What is Ulcerative Colitis?
Ulcerative Colitis is one of the two main types of IBD (Inflammatory Bowel Disease).
Ulcerative Colitis is a chronic condition that causes inflammation and sores in the colon – specifically the inner lining of the colon. The inflammation and sores are often centred to the lower parts of the colon and the rectum, also known as the large bowel.
The inflammation and sores cause ulcers on the surface of the bowel lining. In turn, the ulcers lead to bleeding and mucus. If a bigger part of the colon is affected, the symptoms become worse.
Ulcerative Colitis makes it hard for the colon to absorb water from food, which leads to watery stool. The condition also affects how much waste the colon can keep. This means that the need to use a bathroom can come very suddenly and urgently.
What causes Ulcerative Colitis?
Doctors are not sure what causes Ulcerative Colitis. What they do know is that it’s not caused by eating certain kinds of food. It’s likely caused by a combination of genetics, environment and an overactive immune system.
One in five people who live with Ulcerative Colitis has a blood relative with the same condition. It’s most commonly diagnosed between the ages of 15 to 35.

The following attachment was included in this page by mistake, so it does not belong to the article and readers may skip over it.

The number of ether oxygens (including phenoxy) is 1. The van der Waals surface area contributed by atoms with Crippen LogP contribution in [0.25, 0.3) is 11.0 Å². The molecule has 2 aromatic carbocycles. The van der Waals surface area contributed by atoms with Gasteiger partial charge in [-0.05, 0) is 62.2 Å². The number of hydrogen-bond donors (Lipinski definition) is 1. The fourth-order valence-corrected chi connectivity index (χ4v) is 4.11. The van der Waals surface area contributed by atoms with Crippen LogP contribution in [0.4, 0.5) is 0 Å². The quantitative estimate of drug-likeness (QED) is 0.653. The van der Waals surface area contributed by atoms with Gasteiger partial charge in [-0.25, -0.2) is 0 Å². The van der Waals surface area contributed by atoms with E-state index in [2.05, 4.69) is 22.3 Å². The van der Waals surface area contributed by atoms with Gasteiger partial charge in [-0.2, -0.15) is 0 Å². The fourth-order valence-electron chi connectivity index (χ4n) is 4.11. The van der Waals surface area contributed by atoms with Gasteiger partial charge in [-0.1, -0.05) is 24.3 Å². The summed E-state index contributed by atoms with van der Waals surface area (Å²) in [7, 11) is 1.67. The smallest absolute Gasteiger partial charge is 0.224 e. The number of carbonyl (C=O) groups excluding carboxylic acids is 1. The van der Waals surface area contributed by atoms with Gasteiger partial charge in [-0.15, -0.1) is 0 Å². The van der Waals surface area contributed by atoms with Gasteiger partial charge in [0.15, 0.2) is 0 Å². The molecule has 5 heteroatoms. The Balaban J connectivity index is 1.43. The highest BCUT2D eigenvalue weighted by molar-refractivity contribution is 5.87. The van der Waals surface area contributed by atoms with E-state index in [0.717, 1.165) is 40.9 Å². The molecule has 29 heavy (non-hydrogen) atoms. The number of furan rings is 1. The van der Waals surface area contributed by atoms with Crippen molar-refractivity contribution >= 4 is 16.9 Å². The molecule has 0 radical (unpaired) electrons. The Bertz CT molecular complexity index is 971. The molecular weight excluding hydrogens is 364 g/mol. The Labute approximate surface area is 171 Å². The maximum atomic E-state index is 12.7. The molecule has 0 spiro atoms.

Ulcerative Colitis is individual
Ulcerative Colitis is a highly individual condition. That means that everyone who lives with Ulcerative Colitis experience it differently. Some people experience a lot of pain and issues, while others can experience less.
There can also be long periods of no pain or symptoms. These periods are called “remission”. But since Ulcerative Colitis is a chronic condition, it can come back at any time. This is called a “flare-up” or a “relapse”.
There is currently no cure to Ulcerative Colitis, but different treatments can help relieve the symptoms. This includes medication and in some cases also surgery.
Are there any trials for Ulcerative Colitis?
Yes there is. There is currently one study looking for participants in different places in Europe. Click here to read more about the trial and register.